wood quay – viking remains

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      Paul Clerkin
      Keymaster

      from the government papers released….

      WOOD QUAY: A MEMO for government described Wood Quay as “the medieval equivalent of a modern municipal dump” and said very few of the objects found were “of intrinsic merit or importance”.

      The 1978 memo was prepared by a senior civil servant for tánaiste George Colley to update the cabinet on the Wood Quay controversy. It claimed that preserving the Viking site would involve “an unjustifiably high level of public expenditure, perhaps as high as £5 million in compensation to Dublin Corporation alone”. It also said Wood Quay “would not rank highly in most archaeologists’ priorities, if resources on the scale required for preservation of that site were freely available”.

      The memo was written on the day before a Friends of Medieval Dublin protest march which attracted up to 20,000 people.

      A few days earlier, Dr TK Whitaker wrote a personal letter to taoiseach Jack Lynch warning that building civic offices over Viking remains could do irreparable damage to Ireland’s reputation.

      The economist and public servant who was credited with playing a key role in Ireland’s economic development was a senator when controversy raged over the Dublin Corporation development at Wood Quay.

      He had retired as governor of the Central Bank two years earlier and he wrote that his “harrowing experience” in relation to the Central Bank building disposed him to sympathise with a public body in need of accommodation but frustrated by delays.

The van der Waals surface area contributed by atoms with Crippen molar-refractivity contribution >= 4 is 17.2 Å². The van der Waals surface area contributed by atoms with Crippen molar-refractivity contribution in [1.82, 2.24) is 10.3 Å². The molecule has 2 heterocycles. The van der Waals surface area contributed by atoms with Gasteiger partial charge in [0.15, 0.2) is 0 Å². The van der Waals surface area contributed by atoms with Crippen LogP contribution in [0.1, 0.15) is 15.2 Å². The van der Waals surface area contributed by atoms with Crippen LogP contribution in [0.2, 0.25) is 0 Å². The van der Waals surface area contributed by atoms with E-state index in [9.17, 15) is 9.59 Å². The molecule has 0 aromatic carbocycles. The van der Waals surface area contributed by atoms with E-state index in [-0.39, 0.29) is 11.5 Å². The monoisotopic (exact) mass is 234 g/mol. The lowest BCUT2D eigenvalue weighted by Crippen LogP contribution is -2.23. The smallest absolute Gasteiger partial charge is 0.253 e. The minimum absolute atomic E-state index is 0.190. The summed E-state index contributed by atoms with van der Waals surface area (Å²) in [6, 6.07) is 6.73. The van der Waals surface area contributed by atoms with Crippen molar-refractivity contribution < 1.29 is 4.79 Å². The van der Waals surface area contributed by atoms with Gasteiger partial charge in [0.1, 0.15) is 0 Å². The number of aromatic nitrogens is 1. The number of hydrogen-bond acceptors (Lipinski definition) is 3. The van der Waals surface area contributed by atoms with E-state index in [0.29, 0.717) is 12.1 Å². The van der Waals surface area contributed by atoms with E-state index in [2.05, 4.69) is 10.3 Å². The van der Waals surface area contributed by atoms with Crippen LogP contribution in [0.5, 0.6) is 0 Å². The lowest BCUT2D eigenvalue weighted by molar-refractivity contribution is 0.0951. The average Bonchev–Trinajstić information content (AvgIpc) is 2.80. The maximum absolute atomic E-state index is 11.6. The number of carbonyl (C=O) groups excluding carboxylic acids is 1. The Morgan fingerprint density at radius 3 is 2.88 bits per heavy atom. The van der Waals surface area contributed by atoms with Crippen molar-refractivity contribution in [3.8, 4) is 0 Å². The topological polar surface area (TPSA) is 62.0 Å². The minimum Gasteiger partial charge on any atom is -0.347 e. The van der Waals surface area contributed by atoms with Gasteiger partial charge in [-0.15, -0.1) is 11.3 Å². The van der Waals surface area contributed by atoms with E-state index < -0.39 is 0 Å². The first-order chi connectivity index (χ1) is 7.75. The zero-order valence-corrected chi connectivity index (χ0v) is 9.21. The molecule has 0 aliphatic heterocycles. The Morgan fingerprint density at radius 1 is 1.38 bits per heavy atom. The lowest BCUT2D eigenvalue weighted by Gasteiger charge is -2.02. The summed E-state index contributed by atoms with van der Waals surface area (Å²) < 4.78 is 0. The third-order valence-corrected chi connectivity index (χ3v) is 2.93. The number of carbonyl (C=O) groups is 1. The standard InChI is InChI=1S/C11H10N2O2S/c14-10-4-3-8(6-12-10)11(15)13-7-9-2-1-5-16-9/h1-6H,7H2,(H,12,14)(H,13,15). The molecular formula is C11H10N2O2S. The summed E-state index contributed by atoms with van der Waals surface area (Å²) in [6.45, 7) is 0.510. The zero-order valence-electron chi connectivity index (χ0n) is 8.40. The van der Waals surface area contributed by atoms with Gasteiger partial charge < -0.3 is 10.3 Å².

“I thank my stars that no Viking remains were uncovered in Dame Street!” he wrote. The “brilliant but impatient and self-willed” Sam Stephenson was the architect for both projects and the bank project ran into difficulty over planning permission.

      Senator Whitaker noted that some Dublin Corporation members “now conspicuously silent where their own interests are involved, helped The Irish Times to fan the flames of indignation” on the Central Bank project.

      He said he had no personal knowledge of what lay at Wood Quay but he was impressed by the evidence given by so many experts at the High Court. “In a matter of such significance, I would not rely on internal advice alone – even in Finance, you will remember, we always consulted outside experts before taking major decisions,” he wrote.

      But if Wood Quay was of national and international importance “I think it would do irreparable harm to the Government’s and Ireland’s reputation if we were to destroy rather than conserve” the senator wrote. “We would appear uncaring and uncivilised.”

      The latest release of State files includes hundreds of letters from people opposing the Wood Quay development. One Limerick letter-writer urged Jack Lynch to “put the civil servants in Ballymun – they built it – and put the people there in houses”.

      Several letters were sent from academics from institutions in Nordic countries such as the Danish National Museum and the Swedish National Archives.

      Six-year-old Judd O’Toole from Crumlin wrote to the taoiseach saying “please don’t let the bad men bilt [sic] the office in Wood Quay. Miss Fagan and the boys will be very sad.”

      A Mayo letter-writer asked Mr Lynch “surely you wouldn’t want to be mentioned in the same breath as Cromwell and other despoilers of our national monuments”?

      Baron de Breffny of Castletown House told the taoiseach that many farmers would be delighted to knock down the ruins of a monument because it impeded the easy passage of a tractor on their land. Allowing Wood Quay to go ahead would justify such actions, he claimed.

      However, after years of massive public opposition and court cases, archaeological excavation finished on the site in 1981 and the main construction work on phase I was completed in 1985.

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